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The Tempest (Prospero and Miranda)


This text is part of Parks’ Historical Signs Project and can be found postedwithin the park.

This bronze piece in front of the Delacorte Theater depicts Prospero, one of the main characters of celebrated playwright and poet William Shakespeare’s (1564–1616) play The Tempest. One of two companion pieces sculpted by Milton Hebald (1917–2015) and unveiled in 1966, the piece is a gift of publisher and philanthropist George T. Delacorte (1894–1991). Delacorte donated the Delacorte Theater, which is best known for its free Shakespeare productions that play each summer. Hebald’s other piece at the site, Romeo and Juliet (1977) commemorates the Shakespeare play of the same name.

Delacorte’s many gifts to the city of New York include the Alice-in-Wonderland statue (1959) and the Delacorte Clock (1965) in Central Park, as well as fountains in Bowling Green Park (1977) and Columbus Circle (1965). As founder of Dell Books, Delacorte published comic books of popular animated characters such as Bugs Bunny, Woody Woodpecker, and Walt Disney’s Mickey and Minnie Mouse and Pluto. As his fortune grew, Delacorte began to give gifts to Central Park. It is said that the image of the Mad Hatter in the Alice in Wonderland sculpture is a portrait of the donor himself.

The Delacorte Theater, which opened in 1962, is the permanent home of Joseph Papp’s New York Shakespeare Festival. The theater’s opening performance was The Merchant of Venice, directed by Papp and featuring George C. Scott, James Earl Jones, and William Devane. Sculptor Hebald also created the bust of opera star Richard Tucker (1979) across from Lincoln Center. In 1985, the Central Park Conservancy conserved the sculpture. In 1993, Delacorte’s heirs endowed the maintenance of those sculptures and fountains he bequeathed to the City.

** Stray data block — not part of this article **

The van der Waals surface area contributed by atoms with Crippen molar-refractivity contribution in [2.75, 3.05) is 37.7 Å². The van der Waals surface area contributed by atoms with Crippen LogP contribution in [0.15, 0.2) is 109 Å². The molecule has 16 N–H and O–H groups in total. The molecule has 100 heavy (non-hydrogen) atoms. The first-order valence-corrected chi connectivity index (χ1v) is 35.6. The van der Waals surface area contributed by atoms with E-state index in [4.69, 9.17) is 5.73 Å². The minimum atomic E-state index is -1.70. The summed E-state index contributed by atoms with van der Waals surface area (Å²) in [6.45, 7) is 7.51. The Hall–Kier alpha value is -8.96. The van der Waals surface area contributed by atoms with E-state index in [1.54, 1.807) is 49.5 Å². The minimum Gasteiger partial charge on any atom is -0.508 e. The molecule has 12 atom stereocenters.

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The Tempest (Prospero and Miranda) Details

  • Location: Delacorte Theatre
  • Sculptor: Milton Hebald
  • Description: Bronze group, granite pedestal
  • Materials: Bronze, Chelmsford granite, tool pitch
  • Dedicated: June 22, 1973
  • Fabricator: A. Ottavino Corp.
  • Donor: Delacorte Foundation

Please note, the NAME field includes a primary designation as well as alternate namingsoften in common or popular usage. The DEDICATED field refers to the most recent dedication, most often, butnot necessarily the original dedication date. If the monument did not have a formal dedication, the yearlisted reflects the date of installation.

For more information, please contact Art & Antiquities at (212) 360-8143

Directions to Central Park

Know Before You Go

There are currently 3 service interruptions affecting access within this park.

ParkCentral Park

Raccoons in Central Park have tested positive for canine distemper virus. Although the virus cannot be transmitted to humans, it may be transmitted to dogs. Keep your pets safe in the park.

Please avoid wildlife and make sure your pets have up-to-date distemper and rabies vaccines. Keep your pet on a leash, especially during dawn and dusk.

Please call 311 or notify an on-site Parks employee if you see a sick or injured animal.

If you are bitten, wash the wound with soap and water immediately. Call your doctor to see if you need tetanus or rabies shots, and call 311 to report the bite.

The Health Department will continue to monitor this condition.

Anticipated Completion: Summer 2018

Nature CentersBelvedere Castle Visitor Center

Beginning Monday, February 26, Belvedere Castle will be closed for restoration. The castle will reopen to the public in 2019. To reach our Urban Park Rangers at Central Park, please call (212) 360-1444.

ParkCentral Park

Beginning Monday, February 26, Belvedere Castle will be closed for restoration. The surrounding plaza and terrace remain open, but will also close in the coming weeks. The Belvedere will reopen to the public in 2019. For more information on the restoration of Belvedere Castle, please visit Central Park Conservancy's website.

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